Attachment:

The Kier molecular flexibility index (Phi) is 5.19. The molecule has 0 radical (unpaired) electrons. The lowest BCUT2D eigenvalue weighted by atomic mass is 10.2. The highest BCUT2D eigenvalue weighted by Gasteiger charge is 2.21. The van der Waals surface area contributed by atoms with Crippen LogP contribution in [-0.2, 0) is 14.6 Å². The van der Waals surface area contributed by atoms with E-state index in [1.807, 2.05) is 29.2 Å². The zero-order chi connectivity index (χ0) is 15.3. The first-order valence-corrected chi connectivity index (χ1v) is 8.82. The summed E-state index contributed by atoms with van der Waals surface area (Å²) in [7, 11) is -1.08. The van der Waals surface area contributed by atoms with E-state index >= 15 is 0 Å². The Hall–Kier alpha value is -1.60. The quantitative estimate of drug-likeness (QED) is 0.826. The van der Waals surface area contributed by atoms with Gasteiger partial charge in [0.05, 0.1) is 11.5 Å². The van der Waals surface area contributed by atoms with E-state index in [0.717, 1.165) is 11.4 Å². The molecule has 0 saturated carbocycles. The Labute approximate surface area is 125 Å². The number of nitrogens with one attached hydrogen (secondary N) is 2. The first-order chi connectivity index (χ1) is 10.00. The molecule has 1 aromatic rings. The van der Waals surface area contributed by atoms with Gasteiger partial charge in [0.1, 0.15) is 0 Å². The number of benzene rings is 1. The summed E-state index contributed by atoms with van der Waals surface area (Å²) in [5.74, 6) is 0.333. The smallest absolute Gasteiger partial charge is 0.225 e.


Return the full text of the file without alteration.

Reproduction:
The Kier molecular flexibility index (Phi) is 5.19. The molecule has 0 radical (unpaired) electrons. The lowest BCUT2D eigenvalue weighted by atomic mass is 10.2. The highest BCUT2D eigenvalue weighted by Gasteiger charge is 2.21. The van der Waals surface area contributed by atoms with Crippen LogP contribution in [-0.2, 0) is 14.6 Å². The van der Waals surface area contributed by atoms with E-state index in [1.807, 2.05) is 29.2 Å². The zero-order chi connectivity index (χ0) is 15.3. The first-order valence-corrected chi connectivity index (χ1v) is 8.82. The summed E-state index contributed by atoms with van der Waals surface area (Å²) in [7, 11) is -1.08. The van der Waals surface area contributed by atoms with E-state index >= 15 is 0 Å². The Hall–Kier alpha value is -1.60. The quantitative estimate of drug-likeness (QED) is 0.826. The van der Waals surface area contributed by atoms with Gasteiger partial charge in [0.05, 0.1) is 11.5 Å². The van der Waals surface area contributed by atoms with E-state index in [0.717, 1.165) is 11.4 Å². The molecule has 0 saturated carbocycles. The Labute approximate surface area is 125 Å². The number of nitrogens with one attached hydrogen (secondary N) is 2. The first-order chi connectivity index (χ1) is 10.00. The molecule has 1 aromatic rings. The van der Waals surface area contributed by atoms with Gasteiger partial charge in [0.1, 0.15) is 0 Å². The number of benzene rings is 1. The summed E-state index contributed by atoms with van der Waals surface area (Å²) in [5.74, 6) is 0.333. The smallest absolute Gasteiger partial charge is 0.225 e.